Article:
Dhokra is a metal craft with a history of over 5,000 years. The metal figurines are made using the lost wax casting process and the craftsmen use bronze and copper-based alloys in their creations. The human and animal statues that have a thin and delicate shape are characteristic of the art form. The craft is entirely done by hand which lends it an element of imperfection and also adds to its organic and rustic charm.

Superfine 80" Large Nataraja | Handmade | Madhuchista Vidhana (Lost-Wax) | Panchaloha Bronze from Swamimalai | Made In India

North East Indian decor: a Cradle of Creativity

The North Eastern states aka the seven sisters also have an incredible heritage of crafts with bamboo and cane weaving being arguably the most famous. They form great ideas for earthy chic and native décor whether in the form of baskets, mats, planters, lampshades and even furniture. Each tribe has its own unique weave and patterns that make these creations so special. Thangka Buddhist paintings from Sikkim are wonderful souvenirs to pick up from this region. If you are a lover of handlooms choose the Chizami Weaves and Saneki Weaves of Nagaland and Assam that have some great home decor products like furnishings and runners.

Highly Decorated Table (Hoysala Art)

Embellish with handloom

Decorate the house with handloom textiles like khadi, tussar silk and cotton fabrics. Some typical Indian prints and patterns include ikat, ajrakh, kalamkari, block printing and tie-dye. One can create a layered effect within the interiors by mixing and matching these textiles and using these for curtains, bed linen, upholstery, cushions, throw pillows, carpet and table covers. Jute fabrics can be used for smaller pieces of furniture like footstools or as chics for the windows.

Blue-Mist Handloom Carpet from Kashmir with Knotted Flowers

Different trinkets

There are several trinkets that are essentially rooted in Indian traditions and can be used as part of home décor. Incense or agarbatti sticks are used in Indian homes everywhere, even abroad, not just to bring positivity and ward off evil spirits, but also to keep the home sweet smelling and fragrant. Similarly, you can also put a Kalash, i.e., a copper pot embellished with a coconut and mango leaves and/or copper lamps and tiny traditional bells in the prayer room. Kalash signifies the cycle of life while copper lamps usher in a feeling of heritage, happiness, and festivity.

21" Kirtimukha Prabhavali On Two Elephants Stand | Brass Statue | Handmade | Made In India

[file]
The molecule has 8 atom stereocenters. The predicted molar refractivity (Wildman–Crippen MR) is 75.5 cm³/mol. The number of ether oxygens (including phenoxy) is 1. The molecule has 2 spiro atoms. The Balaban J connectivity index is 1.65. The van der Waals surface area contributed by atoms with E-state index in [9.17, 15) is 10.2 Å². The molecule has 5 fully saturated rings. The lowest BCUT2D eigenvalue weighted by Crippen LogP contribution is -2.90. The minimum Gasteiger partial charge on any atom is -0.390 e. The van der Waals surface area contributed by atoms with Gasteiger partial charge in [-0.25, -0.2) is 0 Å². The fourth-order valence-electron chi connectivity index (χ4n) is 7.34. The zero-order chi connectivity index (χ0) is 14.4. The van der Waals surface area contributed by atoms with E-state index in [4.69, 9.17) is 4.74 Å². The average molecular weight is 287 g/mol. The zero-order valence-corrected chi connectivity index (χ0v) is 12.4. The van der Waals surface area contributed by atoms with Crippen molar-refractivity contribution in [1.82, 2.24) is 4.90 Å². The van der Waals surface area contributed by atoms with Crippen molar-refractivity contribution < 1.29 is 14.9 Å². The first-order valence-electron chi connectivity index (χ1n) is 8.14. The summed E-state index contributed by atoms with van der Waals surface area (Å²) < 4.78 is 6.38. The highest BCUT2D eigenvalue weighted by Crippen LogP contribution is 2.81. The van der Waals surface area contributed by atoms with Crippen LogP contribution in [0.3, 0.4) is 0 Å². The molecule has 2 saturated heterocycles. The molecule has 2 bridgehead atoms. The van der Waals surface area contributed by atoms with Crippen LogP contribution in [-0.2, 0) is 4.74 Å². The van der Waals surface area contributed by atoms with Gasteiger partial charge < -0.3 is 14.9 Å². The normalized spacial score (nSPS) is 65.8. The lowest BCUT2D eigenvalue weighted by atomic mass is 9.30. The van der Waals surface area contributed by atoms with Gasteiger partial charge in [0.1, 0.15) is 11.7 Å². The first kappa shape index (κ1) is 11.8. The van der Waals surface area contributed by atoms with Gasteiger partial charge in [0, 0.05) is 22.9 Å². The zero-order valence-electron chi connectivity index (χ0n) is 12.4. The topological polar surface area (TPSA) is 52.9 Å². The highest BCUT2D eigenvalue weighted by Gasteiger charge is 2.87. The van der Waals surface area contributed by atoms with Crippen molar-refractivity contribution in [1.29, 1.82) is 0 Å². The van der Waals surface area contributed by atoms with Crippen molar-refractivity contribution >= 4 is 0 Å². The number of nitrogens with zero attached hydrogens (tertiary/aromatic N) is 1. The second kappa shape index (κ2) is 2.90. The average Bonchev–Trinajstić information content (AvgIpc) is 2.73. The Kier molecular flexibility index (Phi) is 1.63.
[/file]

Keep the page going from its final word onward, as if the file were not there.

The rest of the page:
Festive Décor

India is a land of festivals and Indian home décor takes on a different look and feel during festivals with special emphasis on a jovial and festive atmosphere at home. Diwali is the ‘festival of lights’ and people decorate their homes with decorative electric lights, diyas or lamps, rangoli, and kandils or chandeliers. It is symbolic of overcoming darkness and evil by filling your home with light. Indians install a colourfully decorated Ganesha idol in their homes during Ganesh Chaturthi. There is singing and dancing and prayers, and after 11 days the idol is immersed in sea with much fanfare.

Fine Quality Peacock Urli with Diyas and Hanging Bells

Odisha’s play of patterns: Pattachitra, Pipli applique work and Papier Mache crafts

Orrisa is a melting pot of crafts led by the scroll painting form - Pattachitra, an ancient art technique that depicts folktales and mythological tales. Likewise, the Pipli applique craft work originates in the small town of Pipli and includes bright hued canopies, banners and umbrellas all of which are made using applique work in shapes of animals, birds, flowers, Gods and more. Papier Mache is native to the villages of Keonjhar district and you can find lamp shades, wall hangings and other decorative pieces.

A Comprehensive Depiction of Krishna Lila

Handcrafted solid wood furniture

Bring in traditional feel with handcrafted solid wood furniture made from ebony, rosewood, teak. These can be engraved with metal, mirror or ivory. The most popular pieces of traditional Indian furniture comprise four-poster beds, wooden trunks, divans, cabinets and more. You can hang an indoor swing either made of simple wood or richly carved ornate wood from the ceiling or suspend it from a wooden frame. The informal pieces of furniture include charpais, made with a wooden frame and a tightly woven rope, and modhas or light cane stools.

38" Large Hand Painted Jharokha (Window) | Wood Jharokha | Handmade Art | Made In India